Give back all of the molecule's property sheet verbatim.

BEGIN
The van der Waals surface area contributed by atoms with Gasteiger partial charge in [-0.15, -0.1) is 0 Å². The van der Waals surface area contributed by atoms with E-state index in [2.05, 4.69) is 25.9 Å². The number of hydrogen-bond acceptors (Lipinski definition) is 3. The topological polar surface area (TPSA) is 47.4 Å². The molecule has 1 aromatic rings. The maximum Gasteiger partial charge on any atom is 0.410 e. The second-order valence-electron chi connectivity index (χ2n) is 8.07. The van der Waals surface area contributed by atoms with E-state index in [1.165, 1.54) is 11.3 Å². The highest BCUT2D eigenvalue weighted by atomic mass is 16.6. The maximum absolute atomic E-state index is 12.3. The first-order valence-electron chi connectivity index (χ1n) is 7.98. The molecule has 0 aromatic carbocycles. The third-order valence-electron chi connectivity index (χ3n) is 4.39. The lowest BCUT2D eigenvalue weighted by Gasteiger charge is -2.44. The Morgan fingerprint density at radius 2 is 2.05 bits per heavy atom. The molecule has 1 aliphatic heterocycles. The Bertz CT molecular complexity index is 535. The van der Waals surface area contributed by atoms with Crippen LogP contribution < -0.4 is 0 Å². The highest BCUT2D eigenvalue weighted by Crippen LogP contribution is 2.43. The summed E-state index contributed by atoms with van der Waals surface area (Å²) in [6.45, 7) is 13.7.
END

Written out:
The van der Waals surface area contributed by atoms with Gasteiger partial charge in [-0.15, -0.1) is 0 Å². The van der Waals surface area contributed by atoms with E-state index in [2.05, 4.69) is 25.9 Å². The number of hydrogen-bond acceptors (Lipinski definition) is 3. The topological polar surface area (TPSA) is 47.4 Å². The molecule has 1 aromatic rings. The maximum Gasteiger partial charge on any atom is 0.410 e. The second-order valence-electron chi connectivity index (χ2n) is 8.07. The van der Waals surface area contributed by atoms with E-state index in [1.165, 1.54) is 11.3 Å². The highest BCUT2D eigenvalue weighted by atomic mass is 16.6. The maximum absolute atomic E-state index is 12.3. The first-order valence-electron chi connectivity index (χ1n) is 7.98. The molecule has 0 aromatic carbocycles. The third-order valence-electron chi connectivity index (χ3n) is 4.39. The lowest BCUT2D eigenvalue weighted by Gasteiger charge is -2.44. The Morgan fingerprint density at radius 2 is 2.05 bits per heavy atom. The molecule has 1 aliphatic heterocycles. The Bertz CT molecular complexity index is 535. The van der Waals surface area contributed by atoms with Crippen LogP contribution < -0.4 is 0 Å². The highest BCUT2D eigenvalue weighted by Crippen LogP contribution is 2.43. The summed E-state index contributed by atoms with van der Waals surface area (Å²) in [6.45, 7) is 13.7.